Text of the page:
I hope things work out for you @mumofpickles. We have another few consultations booked in to try and find someone we both gel with. We are both poor communicators so I hope this will help although I know it will be worse before it gets better but we are both committed x

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alex1889 · 30/12/2020 14:23

DH and I have weekly couples counselling (although paused over Christmas for a month). It's helped us massively! We were right on the brink, yelling, arguing, hadn't slept in the same bed for over a year etc. but we fundamentally loved each other.

For us, it's all about communication. I think for it to work, you both need to be willing. We have two preschool age DC too and wanted to make it work for their sake. Good luck OP Thanks

helpamummaout · 30/12/2020 14:30

Thank you @alex1889 it's really nice to hear that it is working for you. That's the thing we are a great time, great parents ect so I really want it to work we just need to fix these problems and I wish I'd of dealt with them before I did what I did but it's happened now and I just need to deal with that now

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helpamummaout · 30/12/2020 17:07

Anyone else Daffodil

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Sssloou · 30/12/2020 19:04

We have had couples counselling a few times. It was all useful. However us going off and each having individual therapy afterwards really helped. We each had to address unresolved subconscious / buried issues with our own upbringing that emerged when we became parents. We were both triggered to parent in the opposite way of our own parents and this was a massive clash.

SleepyRoo · 30/12/2020 19:15

We changed the counsellor after 3 sessions as he was just a bit "off" for me. Cant pinpoint why. Then switched to our 2nd choice & she's better, the sessions are better.

Go with you gut if the counsellor isn't 100% right.

helpamummaout · 30/12/2020 19:26

Thanks both. Ive had individual sessions recently through work, could of done with more but only had an allocated amount. We have 4 consultations booked in, 1 of them does do singles session too as part of the process which she says it works better which I liked the sound of.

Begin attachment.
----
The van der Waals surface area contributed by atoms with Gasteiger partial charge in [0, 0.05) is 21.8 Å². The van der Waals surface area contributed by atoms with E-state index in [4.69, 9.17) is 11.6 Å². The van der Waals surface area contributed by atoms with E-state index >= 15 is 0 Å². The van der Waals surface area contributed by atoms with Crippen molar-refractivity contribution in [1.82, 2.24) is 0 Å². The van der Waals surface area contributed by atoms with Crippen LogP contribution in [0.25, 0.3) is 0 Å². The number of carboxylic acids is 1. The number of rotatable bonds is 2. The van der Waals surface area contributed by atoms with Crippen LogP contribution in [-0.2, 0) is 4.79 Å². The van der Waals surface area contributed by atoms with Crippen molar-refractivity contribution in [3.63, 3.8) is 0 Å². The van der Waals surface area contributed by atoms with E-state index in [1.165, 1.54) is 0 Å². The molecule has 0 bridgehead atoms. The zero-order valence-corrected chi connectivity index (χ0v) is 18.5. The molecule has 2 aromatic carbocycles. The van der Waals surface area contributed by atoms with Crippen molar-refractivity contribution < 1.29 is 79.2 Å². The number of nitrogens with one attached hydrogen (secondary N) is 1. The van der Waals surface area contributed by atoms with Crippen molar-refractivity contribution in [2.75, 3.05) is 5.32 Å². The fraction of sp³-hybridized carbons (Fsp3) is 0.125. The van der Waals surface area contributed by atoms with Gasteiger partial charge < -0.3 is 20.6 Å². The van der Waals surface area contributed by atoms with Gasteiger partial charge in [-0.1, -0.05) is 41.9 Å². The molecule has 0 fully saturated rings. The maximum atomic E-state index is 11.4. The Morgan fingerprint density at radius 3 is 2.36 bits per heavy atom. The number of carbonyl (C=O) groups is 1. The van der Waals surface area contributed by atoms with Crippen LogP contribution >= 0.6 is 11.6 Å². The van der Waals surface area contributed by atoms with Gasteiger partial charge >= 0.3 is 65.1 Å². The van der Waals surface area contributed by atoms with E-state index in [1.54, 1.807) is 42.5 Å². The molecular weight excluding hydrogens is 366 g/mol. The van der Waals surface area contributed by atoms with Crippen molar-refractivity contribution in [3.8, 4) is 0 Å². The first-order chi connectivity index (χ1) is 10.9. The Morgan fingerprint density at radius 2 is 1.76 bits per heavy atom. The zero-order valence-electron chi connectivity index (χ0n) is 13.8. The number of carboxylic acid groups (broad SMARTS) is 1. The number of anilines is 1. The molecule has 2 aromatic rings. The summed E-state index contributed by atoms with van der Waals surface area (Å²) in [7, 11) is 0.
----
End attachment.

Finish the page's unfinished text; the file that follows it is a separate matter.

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chickadeedoo · 31/12/2020 11:29

We've had several individual and couples counselling sessions this year as DH had an affair. The counsellor did make some good points and has made DH realise just how selfish he is and how I didn't think I mattered.
The last time we saw her (all meetings on zoom) she started off quite abruptly asking why we were there this time. I have decided that we won't see her again, but I would consider seeing someone else.
I hate counselling sessions, but by going to them I feel that we are working at the marriage. Of course there is a lot of hard work going on every day too.
I also think that individual sessions beforehand are very important to try and get to the issues that have caused the affair before you start working on the marriage together

helpamummaout · 07/01/2021 13:39

Just a little update, had 3 consultations , chose a what we believe to be a suitable counsellor and will begin therapy next Friday. Until then trying to reconnect and spend more time together. So hard as normally we would go out for meals, have days out ect so trying to think of things we can do at home. We've bought some games ect and planning on making nice meals together (something we used to enjoy) but any other ideas appreciate 😊.

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Sssloou · 07/01/2021 14:20

I do think that having children under 3 is v trying. After that age they are able to get in and out of the car, walk safely, feed themselves, are potty trained, dress themselves, wash their own teeth, play for some time independently and communicate better etc. It’s only when you are out the otherside you realise how much physical work under threes are and you did it x2. I hope that you can get back to enjoying each other and your DDs.

helpamummaout · 07/01/2021 18:08

You're so right @Sssloou thank you for your comment x

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Dontweallfeelthiswaysometimes · 07/01/2021 18:48